Florida courts may only act if they have personal jurisdiction over the defendant, even in the case of alleged domestic violence. Having family in Florida, visiting Florida on vacation in the past, and sending a spouse and children to visit family in Florida are insufficient contacts to confer personal jurisdiction.  Youssef v. Zaitouni, Case No. 2D17-926 (Fla. 2d DCA Feb. 14, 2018) [.pdf].

When is there personal jurisdiction over an out-of-state resident?

Husband, an Ohio resident, moved through counsel to vacate an injunction entered against him in Florida after his estranged Wife moved to Florida and sought and obtained a domestic violence injunction (DVI) against him.  Husband argued that Florida did not have personal jurisdiction over him because he did not have sufficient contacts with Florida under Florida’s long arm statute, Section 48.193.  The trial court found that family members residing in Florida and past visits were sufficient contacts with Florida to confer jurisdiction.  In the alternative, the trial court invoked its “emergency jurisdiction over the minor children” under the Uniform Child Custody Jurisdiction and Enforcement Act, Sections 61.501-542, Fla. Stat.  (UCCJEA).

The Second District Court of Appeal yesterday reversed the refusal to vacate the injunction, and remanded for dismissal for lack of jurisdiction.  First, the court held that the contacts were not sufficient to confer personal jurisdiction under the long arm statute.  Second, the court found that the UCCJEA governed custody proceedings, and did not create an independent basis for the trial court to exercise personal jurisdiction.

What does this mean for parties seeking domestic violence protection against an out-of-state spouse or alleged abuser?

For the accused party, we recommend you contact a family law attorney right away to discuss your options and determine whether a motion to quash is appropriate in your case.  If you appear in court or respond to the petition without a lawyer, you will likely waive this important defense.

For those seeking protection, we recommend you be prepared to demonstrate the accused’s contacts with the state of Florida.  If you cannot, you should consider instead seeking an injunction in the accused’s home state, and then having that injunction domesticated and enforced in Florida.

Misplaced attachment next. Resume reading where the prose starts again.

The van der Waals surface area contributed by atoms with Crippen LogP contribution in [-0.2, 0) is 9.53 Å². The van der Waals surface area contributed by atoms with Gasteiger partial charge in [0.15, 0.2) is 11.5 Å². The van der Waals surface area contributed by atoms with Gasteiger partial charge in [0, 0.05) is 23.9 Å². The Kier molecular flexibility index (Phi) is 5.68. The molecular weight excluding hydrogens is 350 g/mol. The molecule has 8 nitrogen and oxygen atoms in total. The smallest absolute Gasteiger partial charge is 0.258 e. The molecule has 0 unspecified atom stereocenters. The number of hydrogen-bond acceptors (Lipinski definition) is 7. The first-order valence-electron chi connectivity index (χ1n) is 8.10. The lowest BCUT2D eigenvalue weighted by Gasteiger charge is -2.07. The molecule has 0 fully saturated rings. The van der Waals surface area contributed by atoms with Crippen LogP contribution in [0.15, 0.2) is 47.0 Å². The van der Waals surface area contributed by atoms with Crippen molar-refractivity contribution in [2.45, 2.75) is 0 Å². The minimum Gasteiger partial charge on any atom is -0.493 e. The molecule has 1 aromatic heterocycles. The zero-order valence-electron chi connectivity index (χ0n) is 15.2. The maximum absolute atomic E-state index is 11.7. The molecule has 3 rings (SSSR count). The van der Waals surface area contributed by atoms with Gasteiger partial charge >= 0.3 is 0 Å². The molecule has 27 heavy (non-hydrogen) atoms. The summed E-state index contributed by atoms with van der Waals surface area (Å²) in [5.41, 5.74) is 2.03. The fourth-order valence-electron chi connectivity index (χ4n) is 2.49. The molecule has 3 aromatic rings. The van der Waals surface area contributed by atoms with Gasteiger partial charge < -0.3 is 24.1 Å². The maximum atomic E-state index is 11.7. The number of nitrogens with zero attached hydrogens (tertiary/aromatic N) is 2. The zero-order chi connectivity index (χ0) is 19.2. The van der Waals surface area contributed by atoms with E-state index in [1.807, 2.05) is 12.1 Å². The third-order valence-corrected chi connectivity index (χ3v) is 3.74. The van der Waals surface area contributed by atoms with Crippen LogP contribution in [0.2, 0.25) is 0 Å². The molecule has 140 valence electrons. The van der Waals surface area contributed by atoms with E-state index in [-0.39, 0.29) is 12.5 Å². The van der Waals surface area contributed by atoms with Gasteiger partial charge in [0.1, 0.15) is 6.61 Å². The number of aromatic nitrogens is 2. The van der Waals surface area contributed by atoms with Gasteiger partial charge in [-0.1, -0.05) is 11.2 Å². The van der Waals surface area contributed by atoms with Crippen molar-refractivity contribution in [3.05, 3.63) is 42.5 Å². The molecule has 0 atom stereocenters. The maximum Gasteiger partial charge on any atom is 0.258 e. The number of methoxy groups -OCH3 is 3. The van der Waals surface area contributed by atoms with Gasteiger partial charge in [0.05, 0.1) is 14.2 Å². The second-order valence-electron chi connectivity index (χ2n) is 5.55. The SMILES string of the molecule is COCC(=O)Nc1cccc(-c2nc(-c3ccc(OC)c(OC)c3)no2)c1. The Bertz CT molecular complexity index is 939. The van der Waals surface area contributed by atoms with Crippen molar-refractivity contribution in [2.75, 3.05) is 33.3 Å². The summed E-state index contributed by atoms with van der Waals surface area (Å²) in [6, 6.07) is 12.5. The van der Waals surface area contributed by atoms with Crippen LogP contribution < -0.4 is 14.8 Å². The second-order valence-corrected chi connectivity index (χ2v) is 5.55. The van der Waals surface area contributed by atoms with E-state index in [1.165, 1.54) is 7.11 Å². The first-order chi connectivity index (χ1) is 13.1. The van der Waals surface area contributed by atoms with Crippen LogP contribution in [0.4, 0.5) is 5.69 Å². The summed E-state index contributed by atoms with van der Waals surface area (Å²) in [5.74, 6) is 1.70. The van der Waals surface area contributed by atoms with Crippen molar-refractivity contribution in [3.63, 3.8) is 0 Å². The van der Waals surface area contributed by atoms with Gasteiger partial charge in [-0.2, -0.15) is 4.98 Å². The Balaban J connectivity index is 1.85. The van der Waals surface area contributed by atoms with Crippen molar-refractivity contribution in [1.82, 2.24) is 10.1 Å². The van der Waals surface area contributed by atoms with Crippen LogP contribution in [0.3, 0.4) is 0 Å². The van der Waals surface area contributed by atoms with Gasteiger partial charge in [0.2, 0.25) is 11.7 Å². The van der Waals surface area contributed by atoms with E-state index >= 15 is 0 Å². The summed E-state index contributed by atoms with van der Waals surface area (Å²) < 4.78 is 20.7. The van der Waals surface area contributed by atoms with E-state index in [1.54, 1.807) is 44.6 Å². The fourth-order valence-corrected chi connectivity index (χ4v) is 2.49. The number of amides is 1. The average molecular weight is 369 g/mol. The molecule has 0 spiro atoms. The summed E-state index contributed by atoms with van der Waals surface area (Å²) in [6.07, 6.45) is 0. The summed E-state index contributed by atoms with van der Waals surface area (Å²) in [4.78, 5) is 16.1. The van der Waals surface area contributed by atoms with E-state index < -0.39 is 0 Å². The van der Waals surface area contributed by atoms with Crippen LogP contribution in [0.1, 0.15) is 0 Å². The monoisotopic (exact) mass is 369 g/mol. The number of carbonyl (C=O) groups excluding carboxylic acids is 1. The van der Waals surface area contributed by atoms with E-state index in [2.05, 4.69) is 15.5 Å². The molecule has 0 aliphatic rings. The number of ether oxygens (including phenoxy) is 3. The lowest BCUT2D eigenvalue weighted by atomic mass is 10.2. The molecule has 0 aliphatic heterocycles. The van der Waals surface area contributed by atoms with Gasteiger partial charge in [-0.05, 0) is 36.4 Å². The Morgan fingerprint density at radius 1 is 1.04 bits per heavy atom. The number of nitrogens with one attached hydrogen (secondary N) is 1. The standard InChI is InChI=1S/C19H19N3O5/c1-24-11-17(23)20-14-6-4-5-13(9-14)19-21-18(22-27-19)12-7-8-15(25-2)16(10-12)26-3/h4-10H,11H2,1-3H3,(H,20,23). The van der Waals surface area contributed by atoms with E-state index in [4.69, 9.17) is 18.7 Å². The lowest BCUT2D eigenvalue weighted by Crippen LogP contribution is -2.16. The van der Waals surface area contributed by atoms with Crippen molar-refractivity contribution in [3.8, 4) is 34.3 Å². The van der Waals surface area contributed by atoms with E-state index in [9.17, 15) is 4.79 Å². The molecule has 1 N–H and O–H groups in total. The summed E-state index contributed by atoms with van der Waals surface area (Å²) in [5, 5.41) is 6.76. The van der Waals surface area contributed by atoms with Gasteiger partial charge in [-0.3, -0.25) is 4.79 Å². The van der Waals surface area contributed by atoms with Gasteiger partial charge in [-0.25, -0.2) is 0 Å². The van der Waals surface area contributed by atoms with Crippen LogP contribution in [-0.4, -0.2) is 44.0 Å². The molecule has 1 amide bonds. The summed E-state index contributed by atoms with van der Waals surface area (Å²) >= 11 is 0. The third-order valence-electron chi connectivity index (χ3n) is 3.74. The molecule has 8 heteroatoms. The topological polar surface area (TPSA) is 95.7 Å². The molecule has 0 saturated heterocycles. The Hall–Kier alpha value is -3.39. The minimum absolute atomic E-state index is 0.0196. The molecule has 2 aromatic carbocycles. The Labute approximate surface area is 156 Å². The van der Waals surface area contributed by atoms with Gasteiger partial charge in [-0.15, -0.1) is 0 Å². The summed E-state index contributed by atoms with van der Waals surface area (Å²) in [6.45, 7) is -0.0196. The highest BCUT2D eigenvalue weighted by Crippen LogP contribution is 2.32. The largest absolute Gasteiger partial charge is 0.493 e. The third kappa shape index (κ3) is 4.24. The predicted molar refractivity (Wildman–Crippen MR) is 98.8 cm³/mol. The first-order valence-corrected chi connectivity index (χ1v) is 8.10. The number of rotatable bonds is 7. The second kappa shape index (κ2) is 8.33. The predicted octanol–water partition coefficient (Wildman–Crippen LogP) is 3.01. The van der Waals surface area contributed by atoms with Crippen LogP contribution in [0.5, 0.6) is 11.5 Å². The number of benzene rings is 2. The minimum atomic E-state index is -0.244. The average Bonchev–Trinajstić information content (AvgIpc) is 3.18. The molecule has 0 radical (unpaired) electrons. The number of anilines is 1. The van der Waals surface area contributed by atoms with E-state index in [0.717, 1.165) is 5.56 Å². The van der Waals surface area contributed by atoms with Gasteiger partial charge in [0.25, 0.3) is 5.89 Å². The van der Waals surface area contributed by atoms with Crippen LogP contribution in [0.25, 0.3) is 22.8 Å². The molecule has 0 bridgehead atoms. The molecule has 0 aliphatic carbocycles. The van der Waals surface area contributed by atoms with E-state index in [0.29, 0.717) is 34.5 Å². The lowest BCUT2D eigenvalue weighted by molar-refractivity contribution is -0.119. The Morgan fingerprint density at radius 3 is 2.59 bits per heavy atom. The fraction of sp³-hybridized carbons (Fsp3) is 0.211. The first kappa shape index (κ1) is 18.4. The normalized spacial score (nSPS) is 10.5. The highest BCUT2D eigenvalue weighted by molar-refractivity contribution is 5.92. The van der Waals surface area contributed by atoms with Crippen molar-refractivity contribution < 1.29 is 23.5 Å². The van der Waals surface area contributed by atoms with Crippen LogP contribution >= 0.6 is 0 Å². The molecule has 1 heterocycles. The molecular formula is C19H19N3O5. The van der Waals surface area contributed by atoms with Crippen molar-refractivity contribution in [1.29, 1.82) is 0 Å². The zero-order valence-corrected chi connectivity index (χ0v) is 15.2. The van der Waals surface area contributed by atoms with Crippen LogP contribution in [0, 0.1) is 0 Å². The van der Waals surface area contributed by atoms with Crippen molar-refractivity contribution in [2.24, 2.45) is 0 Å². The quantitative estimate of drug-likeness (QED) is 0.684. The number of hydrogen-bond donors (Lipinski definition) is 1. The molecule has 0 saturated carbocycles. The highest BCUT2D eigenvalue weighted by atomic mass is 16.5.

But please don’t take legal advice from a blog post.  These cases are complicated, and it is best to consult an attorney with experience in these matters to get advice specific to your unique circumstances.

Dineen Wasylik and Jared Krukar of DPW Legal represented the winning party on appeal. DPW Legal focuses on assisting parties in navigating complicated procedural issue, both on appeal, and by supporting trial counsel.

Many thanks to the trial counsel in this case, Felicia Williams of Father’s Rights Law, P.A.  who did an excellent job of preserving her client’s rights to appeal and to be heard in the proper jurisdiction.  Check out Felicia’s video on what to do if you are served with a domestic violence injunction.

Timing is Everything With Your Notice of Appeal

Yellow Cab Photo Courtesy Flickr.com/Wackystuff

Don’t miss your ride to the appellate court
by filing your notice of appeal late!


Seeking and receiving an amendment to your final judgment does not toll or alter the time to file a notice of appeal, the Third District recently confirmed.

In Yellow Cab Co. v. Ewing, 3D16-969, 2017 WL 2854407 (Fla. 3d DCA July 5, 2017) [.pdf], the trial court entered a final judgment for Ewing that “incorrectly referred to the defendant as Yellow Cab, Inc., rather than Yellow Cab Company.” Yellow Cab did not appeal this judgment, instead waiting until the trial court entered an amended judgment that merely changed the party name. More than 30 days elapsed from the entry of the first final order before Yellow Cab filed its notice of appeal.

Unfortunately for Yellow Cab, longstanding Florida law establishes that “An amendment or modification of an order or judgment in an immaterial way does not toll the time within which review must be sought.” Id., quoting St. Mortiz Hotel v. Daughtry, 249 So. 2d 27, 28 (Fla. 1971). And a simple change of party name is considered a clerical error—an “immaterial change.” Id. The Third District Court of Appeal was without jurisdiction to consider Yellow Cab’s late appeal, and so it dismissed the appeal as untimely.

The Court’s decision does not really break any new ground, but it appears the Third District intended this opinion as another cautionary tale for the unwary. . Once 30 days has run from the date of the entry of the appealable order without a notice of appeal filed, even where the trial court might later enter an amended judgment, the right to appeal could be lost forever.